Zuckerberg to take on Google, but Facebook phone is dead
Facebook share slide halts as Mark Zuckerberg promises to make lots of money from mobile ads
MARK ZUCKERBERG has soothed the fears of battered Facebook investors by promising to raise the company's game on mobile platforms and suggesting he is planning to take on Google by developing an improved search engine.
However, he poured cold water on one of the tech world's favourite rumours by rejecting the idea of a Facebook phone.
Zuckerberg's words, at the TechCrunch Disrupt conference in San Francisco, sparked a rally in Facebook shares, which have shed half their value since the company's botched flotation in May.
Zuckerberg admitted that the performance of Facebook stocks since the IPO had been "disappointing" but said, "It's not the first up and down that we ever had."
He also accepted that Facebook had "burned two years" by using web-based HTML5 technology to develop mobile apps rather than building them specifically for Apple and Android smartphones. `
"Probably we will look back and say that that was the biggest mistake, the biggest strategic mistake we made," he said.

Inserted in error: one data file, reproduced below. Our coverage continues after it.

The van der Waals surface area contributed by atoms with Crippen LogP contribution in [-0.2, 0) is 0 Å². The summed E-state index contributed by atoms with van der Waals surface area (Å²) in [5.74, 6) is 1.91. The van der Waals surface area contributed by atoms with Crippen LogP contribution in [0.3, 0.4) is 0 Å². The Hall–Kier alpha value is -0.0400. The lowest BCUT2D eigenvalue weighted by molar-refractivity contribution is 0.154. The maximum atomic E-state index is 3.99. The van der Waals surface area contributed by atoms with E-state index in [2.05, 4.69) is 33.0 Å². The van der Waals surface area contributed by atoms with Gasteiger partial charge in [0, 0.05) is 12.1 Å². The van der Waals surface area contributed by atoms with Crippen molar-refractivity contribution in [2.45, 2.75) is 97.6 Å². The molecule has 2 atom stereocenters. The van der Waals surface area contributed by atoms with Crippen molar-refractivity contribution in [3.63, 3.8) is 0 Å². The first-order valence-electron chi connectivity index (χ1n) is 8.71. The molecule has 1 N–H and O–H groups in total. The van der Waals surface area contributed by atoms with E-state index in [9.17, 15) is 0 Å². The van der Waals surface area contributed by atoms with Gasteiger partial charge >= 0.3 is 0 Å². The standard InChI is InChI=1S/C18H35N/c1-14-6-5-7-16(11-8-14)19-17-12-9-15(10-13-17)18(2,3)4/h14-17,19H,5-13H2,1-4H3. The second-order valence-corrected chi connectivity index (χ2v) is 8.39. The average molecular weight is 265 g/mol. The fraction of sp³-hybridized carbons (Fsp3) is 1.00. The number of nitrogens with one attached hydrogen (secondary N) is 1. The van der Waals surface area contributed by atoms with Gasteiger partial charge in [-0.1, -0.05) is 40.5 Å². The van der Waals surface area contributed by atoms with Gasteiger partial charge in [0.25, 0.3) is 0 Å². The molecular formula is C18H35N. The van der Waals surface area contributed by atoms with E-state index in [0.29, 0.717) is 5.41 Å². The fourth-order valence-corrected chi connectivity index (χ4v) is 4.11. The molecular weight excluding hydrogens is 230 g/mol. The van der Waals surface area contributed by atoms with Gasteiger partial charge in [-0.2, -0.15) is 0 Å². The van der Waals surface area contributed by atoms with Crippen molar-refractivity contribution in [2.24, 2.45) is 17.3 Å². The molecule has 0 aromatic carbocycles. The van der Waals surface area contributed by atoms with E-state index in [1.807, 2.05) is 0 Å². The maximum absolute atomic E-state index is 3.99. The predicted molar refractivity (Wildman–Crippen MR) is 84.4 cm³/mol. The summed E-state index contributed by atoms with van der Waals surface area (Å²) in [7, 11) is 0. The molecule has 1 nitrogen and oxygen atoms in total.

That error has now been corrected, Zuckerberg believes. "Over the coming weeks and months, expect to see a lot of the cool stuff people have been working on," he said. "We've transitioned, and are now a mobile company."
"I think it is really easy for folks to underestimate how really fundamentally good mobile is for us," he added. "We think we'll make a lot more money than on the desktop."
Zuckerberg also hinted at a raid on Google's turf by noting that search is "obviously an interesting thing for us to do in the future". He added: "We do one billion queries a day and we're not even trying." Most of these searches are for people, businesses and Facebook apps and the area is in line for development.
But Zuckerberg poured cold water on the idea of a Facebook phone - a rumour that has been doing the rounds for years. "It's so clearly the wrong strategy for us," he said.
Zuckerberg's words were well-received by investors and delivered a much-needed boost to Facebook shares. The company's stock increased 3.3 per cent yesterday and closed at $19.43. However, it is still half the $38 per share opening price when Facebook floated in May.
"It was positive just to see him out there speaking," Raymond James analyst Aaron Kessler told Reuters. "He was hinting that the stock was undervalued, and we'll see about that. But he's looking at this business as a multi-year investment, even if investors are looking for results much sooner."